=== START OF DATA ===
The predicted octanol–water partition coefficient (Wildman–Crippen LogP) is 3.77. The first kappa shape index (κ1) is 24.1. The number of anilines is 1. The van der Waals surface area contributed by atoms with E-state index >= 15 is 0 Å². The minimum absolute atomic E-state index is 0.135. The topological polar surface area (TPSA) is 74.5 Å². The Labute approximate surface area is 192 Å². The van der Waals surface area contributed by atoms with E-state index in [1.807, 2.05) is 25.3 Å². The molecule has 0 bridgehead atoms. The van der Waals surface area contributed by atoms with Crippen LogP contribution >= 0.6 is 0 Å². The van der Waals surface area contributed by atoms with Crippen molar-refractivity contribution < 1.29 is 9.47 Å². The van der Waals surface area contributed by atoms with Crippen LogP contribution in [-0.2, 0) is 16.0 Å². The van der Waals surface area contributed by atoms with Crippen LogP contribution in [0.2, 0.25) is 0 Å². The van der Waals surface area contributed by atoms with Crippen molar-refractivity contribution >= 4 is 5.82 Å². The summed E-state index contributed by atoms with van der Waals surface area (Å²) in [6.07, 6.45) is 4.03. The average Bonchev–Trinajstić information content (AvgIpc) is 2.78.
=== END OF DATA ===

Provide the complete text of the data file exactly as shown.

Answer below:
The predicted octanol–water partition coefficient (Wildman–Crippen LogP) is 3.77. The first kappa shape index (κ1) is 24.1. The number of anilines is 1. The van der Waals surface area contributed by atoms with E-state index >= 15 is 0 Å². The minimum absolute atomic E-state index is 0.135. The topological polar surface area (TPSA) is 74.5 Å². The Labute approximate surface area is 192 Å². The van der Waals surface area contributed by atoms with E-state index in [1.807, 2.05) is 25.3 Å². The molecule has 0 bridgehead atoms. The van der Waals surface area contributed by atoms with Crippen LogP contribution >= 0.6 is 0 Å². The van der Waals surface area contributed by atoms with Crippen molar-refractivity contribution < 1.29 is 9.47 Å². The van der Waals surface area contributed by atoms with Crippen LogP contribution in [-0.2, 0) is 16.0 Å². The van der Waals surface area contributed by atoms with Crippen LogP contribution in [0.2, 0.25) is 0 Å². The van der Waals surface area contributed by atoms with Crippen molar-refractivity contribution >= 4 is 5.82 Å². The summed E-state index contributed by atoms with van der Waals surface area (Å²) in [6.07, 6.45) is 4.03. The average Bonchev–Trinajstić information content (AvgIpc) is 2.78.